Exxon U.S.A. traces its descent from the Humble Oil Company, which was chartered in Texas in February 1911 with a capital of $150,000 (raised to $300,000 in 1912). The company was reorganized in 1917 and incorporated on June 21 as the Humble Oil and Refining Company with a capitalization of $1 million based on 40,000 shares at $100 par value. The original company resulted from the collaboration of Ross S. Sterling and Walter William Fondren with Robert L. Blaffer and William Stamps Farish and others. In the new organization were merged the Paraffine Oil Company, Blaffer and Farish, Schulz Oil Company, Ardmore Oil Company, and Globe Refining Company.
In February 1919, Humble doubled the number of shares authorized and sold 50 percent of its stock to Standard Oil Company of New Jersey. This initiated Humble's long-term connection with the company that eventually absorbed it as Exxon Company, U.S.A. Standard Oil of New Jersey was identified as the particular target of antitrust enforcers in Texas in the early decades of the twentieth century, and the corporation found it much easier to do business in the state through Humble, its partially owned but autonomously directed affiliate. In 1948 Humble had issued a total of eighteen million shares with a total capitalization of $475 million; Standard Oil Company of New Jersey owned 72 percent of the stock.
In 1917 Humble had 217 wells and a daily crude oil production of about 9,000 barrels. The company's production was expanded steadily. It made large additions to its reserves in the 1930s and increased production during World War II in order to meet war needs. Humble became the largest domestic producer of crude oil during the war and continued in that position into the 1950s. In 1949 the company had a net production of 275,900 barrels daily of crude oil and 15,900 barrels daily of natural-gas liquids. At the end of 1949 the company was operating 9,928 wells.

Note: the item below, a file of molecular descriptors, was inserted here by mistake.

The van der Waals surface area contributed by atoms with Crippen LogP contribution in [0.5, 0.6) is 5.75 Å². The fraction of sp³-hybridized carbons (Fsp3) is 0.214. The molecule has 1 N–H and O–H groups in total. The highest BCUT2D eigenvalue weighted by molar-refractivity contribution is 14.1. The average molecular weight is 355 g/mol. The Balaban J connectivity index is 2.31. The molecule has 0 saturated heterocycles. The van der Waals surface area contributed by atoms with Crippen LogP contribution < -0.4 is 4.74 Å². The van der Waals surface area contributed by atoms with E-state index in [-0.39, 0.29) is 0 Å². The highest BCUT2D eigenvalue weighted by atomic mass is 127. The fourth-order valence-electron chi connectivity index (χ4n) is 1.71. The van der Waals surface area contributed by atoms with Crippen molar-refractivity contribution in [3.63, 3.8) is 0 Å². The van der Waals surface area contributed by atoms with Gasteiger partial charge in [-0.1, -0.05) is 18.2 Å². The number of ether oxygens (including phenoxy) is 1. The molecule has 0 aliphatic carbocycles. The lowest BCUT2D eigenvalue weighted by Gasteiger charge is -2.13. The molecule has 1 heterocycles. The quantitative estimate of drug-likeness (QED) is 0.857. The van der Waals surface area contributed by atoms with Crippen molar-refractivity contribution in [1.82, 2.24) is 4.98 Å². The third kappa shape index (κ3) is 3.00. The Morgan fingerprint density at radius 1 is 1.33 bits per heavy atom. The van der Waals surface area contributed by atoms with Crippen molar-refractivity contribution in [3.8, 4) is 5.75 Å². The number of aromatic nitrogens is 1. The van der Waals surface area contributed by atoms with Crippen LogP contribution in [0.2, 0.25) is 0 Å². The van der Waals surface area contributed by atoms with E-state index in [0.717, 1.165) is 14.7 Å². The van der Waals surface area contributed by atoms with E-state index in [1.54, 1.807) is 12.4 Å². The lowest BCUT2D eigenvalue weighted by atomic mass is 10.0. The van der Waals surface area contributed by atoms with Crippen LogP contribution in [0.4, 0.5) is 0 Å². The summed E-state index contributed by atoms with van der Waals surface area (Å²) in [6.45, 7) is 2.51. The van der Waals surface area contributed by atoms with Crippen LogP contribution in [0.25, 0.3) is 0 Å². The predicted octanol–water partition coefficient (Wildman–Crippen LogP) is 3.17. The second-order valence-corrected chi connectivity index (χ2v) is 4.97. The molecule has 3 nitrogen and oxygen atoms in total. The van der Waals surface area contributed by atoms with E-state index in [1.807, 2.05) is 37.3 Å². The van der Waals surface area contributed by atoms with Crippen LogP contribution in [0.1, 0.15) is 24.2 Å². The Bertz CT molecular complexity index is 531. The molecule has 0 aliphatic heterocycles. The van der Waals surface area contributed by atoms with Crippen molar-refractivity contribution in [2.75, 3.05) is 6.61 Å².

Consolidation with Standard Oil of New Jersey
In the 1950s Standard Oil of New Jersey began to reconsider its relationship with Humble Oil. In spite of the fact that Standard owned almost 88 percent of Humble's stock in 1954, Humble continued to maintain its autonomy for the rest of the decade. In 1958 Standard increased its holdings to some 98 percent of Humble's stock, and the following year Humble and Standard Oil of New Jersey consolidated domestic operations. In September 1959 Humble received a new charter from the state of Delaware. By the end of the year Esso Standard and the Carter Oil Company, other affiliates of Standard of New Jersey, were incorporated into Humble, and in 1960 they were joined by other affiliates including Enjay Chemical, Pate Oil, Globe Fuel Products, and Oklahoma Oil. The restructuring allowed the new Humble company to reduce duplication and costs and to coordinate all of its domestic activities more effectively. The Humble workforce dropped by a quarter in the first five years after the merger, while its profits doubled.
Humble's restructuring allowed both companies to sell and market gasoline nationwide under the Esso, Enco and Humble brands. The Enco brand was introduced by Humble in 1960 at stations in Ohio but was soon blackballed after Standard Oil of Ohio (Sohio) protested that Enco (Humble's acronym for "ENergy COmpany") sounded and looked too much like Esso as it shared the same oval logo with blue border and red letters with the two middle letters the only difference. At that point, the stations in Ohio would be rebranded Humble until the name change to Exxon in 1972.